TJP 58 | Global Defense Lead

Doug Philippone: ”Why does data matter? It’s when it’s turned into information that you can make decisions on.”

Why do people fear it? I asked that question because when we think about organizations and companies like Meta, which people are now looking at and saying, “Meta owns all of your data. They own everything about you. We need to fear it.” I don’t get that perspective when I talk to you or I think about Palantir. I think you’re using data for good in a lot of ways.

First, you should understand that we had a completely different approach to all this stuff. When you think of some other companies, your data and personal information is their business. That was a fundamental difference from when Palantir was formed. It was around the ideas. If you think about after 9/11, people don’t remember this, but if you’ve been around for a while, you do, the Patriot Act.

There was this idea that you had to make a binary decision, security and civil liberties because of this trade-off. Our thought was around this idea that you can use technology, so you don’t have to make that choice. How can you protect civil liberties while ensuring safety? The idea of technology, at least at Palantir, was, “One the government was going to screw up, so we need to bring our entrepreneurial spirit to solving these problems so that there’s no trade-off.” We believe that that’s a false choice. You can protect civil liberties and all your information.

Think about normal warrants and so forth. Only the people who are allowed to see this and have a reason to see this can. That was important. It’s the fundamental of like, “We make the architecture that moves the data around and protects it so that you can make informed decisions.” It’s fundamentally different.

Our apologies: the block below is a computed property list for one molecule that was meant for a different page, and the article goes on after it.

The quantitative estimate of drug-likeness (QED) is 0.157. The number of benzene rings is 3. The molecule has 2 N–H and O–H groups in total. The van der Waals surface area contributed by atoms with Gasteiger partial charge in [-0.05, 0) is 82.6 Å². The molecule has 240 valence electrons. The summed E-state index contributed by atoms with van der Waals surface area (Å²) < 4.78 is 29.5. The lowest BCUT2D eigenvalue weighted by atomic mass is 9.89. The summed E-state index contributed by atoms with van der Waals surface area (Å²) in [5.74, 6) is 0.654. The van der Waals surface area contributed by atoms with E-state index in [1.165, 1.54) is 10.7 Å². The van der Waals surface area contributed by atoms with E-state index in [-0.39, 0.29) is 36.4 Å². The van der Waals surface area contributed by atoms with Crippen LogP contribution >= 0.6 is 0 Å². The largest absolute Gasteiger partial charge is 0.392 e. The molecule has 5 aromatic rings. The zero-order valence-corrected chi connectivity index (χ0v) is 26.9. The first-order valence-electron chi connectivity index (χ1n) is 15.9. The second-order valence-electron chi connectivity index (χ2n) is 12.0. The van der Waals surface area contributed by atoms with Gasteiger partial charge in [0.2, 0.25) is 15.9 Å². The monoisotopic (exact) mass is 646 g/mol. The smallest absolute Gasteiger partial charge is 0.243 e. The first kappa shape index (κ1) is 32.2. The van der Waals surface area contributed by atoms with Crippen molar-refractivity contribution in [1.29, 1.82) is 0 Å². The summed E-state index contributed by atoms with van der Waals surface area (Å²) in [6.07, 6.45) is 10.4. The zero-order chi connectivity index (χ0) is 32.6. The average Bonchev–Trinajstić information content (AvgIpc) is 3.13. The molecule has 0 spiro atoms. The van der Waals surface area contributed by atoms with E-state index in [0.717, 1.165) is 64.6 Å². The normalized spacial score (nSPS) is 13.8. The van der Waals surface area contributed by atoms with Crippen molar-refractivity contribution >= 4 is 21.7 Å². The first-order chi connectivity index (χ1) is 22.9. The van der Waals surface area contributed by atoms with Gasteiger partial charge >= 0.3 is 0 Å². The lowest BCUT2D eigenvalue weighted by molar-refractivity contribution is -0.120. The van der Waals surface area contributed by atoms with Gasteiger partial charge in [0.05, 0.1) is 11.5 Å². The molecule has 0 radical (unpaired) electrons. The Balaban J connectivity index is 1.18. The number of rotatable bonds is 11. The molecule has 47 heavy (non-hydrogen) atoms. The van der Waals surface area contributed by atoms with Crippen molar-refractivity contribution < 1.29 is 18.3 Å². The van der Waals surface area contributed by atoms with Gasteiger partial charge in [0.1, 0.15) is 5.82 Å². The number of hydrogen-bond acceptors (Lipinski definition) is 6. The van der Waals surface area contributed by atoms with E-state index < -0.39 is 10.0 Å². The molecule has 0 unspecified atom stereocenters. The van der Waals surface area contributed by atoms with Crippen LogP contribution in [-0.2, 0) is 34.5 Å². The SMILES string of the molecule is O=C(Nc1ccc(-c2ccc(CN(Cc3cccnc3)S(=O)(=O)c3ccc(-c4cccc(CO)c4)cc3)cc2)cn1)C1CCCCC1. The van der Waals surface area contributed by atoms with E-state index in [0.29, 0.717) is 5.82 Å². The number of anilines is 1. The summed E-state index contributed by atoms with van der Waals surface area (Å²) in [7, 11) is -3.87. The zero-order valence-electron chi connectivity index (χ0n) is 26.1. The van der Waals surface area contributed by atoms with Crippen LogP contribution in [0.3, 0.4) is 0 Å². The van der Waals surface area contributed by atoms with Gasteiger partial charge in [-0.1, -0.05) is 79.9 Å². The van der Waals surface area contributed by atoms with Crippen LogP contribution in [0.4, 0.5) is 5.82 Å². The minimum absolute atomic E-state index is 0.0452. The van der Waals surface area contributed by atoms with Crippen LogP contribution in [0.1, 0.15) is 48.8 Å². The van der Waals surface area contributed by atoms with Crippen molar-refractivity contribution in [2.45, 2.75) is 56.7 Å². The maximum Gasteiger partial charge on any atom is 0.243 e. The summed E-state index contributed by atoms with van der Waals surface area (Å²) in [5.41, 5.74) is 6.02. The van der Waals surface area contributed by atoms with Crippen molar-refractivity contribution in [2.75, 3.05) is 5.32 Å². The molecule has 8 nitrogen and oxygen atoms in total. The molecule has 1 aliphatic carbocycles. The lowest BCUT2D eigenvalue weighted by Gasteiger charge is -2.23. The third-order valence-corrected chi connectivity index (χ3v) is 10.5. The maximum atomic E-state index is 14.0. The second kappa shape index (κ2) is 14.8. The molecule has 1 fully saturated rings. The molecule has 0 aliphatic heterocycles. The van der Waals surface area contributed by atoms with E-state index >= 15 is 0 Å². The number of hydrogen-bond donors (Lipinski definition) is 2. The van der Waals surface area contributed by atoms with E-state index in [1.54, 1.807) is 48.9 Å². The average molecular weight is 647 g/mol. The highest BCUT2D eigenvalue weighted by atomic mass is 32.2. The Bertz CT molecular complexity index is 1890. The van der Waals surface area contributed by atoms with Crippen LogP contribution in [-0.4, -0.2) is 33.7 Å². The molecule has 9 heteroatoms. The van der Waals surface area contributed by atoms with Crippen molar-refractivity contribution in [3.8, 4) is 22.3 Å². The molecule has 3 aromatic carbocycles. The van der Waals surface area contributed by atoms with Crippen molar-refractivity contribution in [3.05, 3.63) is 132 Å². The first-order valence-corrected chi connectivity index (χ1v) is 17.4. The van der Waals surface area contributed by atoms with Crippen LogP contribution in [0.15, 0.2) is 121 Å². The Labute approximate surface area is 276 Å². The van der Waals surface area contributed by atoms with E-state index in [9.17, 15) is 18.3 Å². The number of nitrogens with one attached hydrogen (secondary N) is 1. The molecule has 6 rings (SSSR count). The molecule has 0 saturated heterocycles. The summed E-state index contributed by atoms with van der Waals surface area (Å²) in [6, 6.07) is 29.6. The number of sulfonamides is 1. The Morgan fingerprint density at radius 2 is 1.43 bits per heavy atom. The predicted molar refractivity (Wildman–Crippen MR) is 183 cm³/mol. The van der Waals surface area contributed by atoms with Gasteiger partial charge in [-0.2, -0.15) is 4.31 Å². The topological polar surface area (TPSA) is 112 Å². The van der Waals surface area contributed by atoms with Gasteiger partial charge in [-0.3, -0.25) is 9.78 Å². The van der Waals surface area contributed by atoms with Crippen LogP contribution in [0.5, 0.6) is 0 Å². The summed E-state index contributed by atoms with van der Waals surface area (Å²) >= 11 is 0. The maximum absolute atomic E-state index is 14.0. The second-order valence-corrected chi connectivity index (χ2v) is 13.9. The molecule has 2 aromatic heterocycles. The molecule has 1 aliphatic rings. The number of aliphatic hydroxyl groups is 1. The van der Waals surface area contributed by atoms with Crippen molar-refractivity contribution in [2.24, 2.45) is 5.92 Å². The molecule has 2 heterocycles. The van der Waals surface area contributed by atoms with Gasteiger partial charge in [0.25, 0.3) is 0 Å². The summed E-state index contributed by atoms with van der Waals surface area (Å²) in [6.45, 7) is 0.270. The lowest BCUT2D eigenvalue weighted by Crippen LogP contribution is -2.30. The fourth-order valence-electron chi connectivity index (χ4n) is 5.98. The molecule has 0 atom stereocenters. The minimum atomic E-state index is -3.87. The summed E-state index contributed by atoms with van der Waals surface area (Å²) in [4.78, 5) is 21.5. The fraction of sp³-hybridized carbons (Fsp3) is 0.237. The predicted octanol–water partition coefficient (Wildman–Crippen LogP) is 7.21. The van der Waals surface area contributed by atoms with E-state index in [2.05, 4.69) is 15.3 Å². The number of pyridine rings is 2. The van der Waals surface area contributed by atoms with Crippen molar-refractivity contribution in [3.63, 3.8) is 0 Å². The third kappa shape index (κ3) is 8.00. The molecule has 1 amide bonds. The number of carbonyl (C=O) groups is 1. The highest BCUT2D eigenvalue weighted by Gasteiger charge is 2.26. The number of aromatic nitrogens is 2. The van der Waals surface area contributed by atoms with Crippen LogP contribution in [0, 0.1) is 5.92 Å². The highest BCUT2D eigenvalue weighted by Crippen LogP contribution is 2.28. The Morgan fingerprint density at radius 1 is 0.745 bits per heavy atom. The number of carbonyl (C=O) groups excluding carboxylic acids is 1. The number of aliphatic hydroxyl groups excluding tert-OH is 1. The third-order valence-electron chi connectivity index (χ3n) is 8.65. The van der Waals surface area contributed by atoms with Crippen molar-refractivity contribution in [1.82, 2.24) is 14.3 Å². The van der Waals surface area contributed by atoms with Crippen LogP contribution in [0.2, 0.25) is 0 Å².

If we think about the founding of Palantir by Peter Thiel and Alex Karp in 2004, originally, the algorithm was based on an anti-fraud algorithm from PayPal. After 9/11, there’s an opportunity here to potentially use this for counterterrorism operations. There’s a quote here I want to read and it’s in 2004, “When we looked at the available technology, we saw too rigid products to handle novel problems. Custom systems that took too long to deploy and require too many services to maintain and improve.”

To many extents, this is a battle that you’re still fighting today. One of the core foundational elements of Palantir is they say, “We believe in augmenting human intelligence, not replacing it.” Entrepreneurism and the entrepreneurial spirit and drive are important parts of our conversations on a podcast.

Palantir launched, took on, and entrenched defense industry behemoths Raytheon, Lockheed Martin, Northrop Grumman, Boeing. Since that point in time, you have been at what I call in the middle of the one-meter nice light. Can you talk about the hole in the market that you saw when you looked at the big defense contractors, how they were looking at the data problem, and the customization of the products they were creating? Also, how Palantir could come into the market and pioneer a new way to think.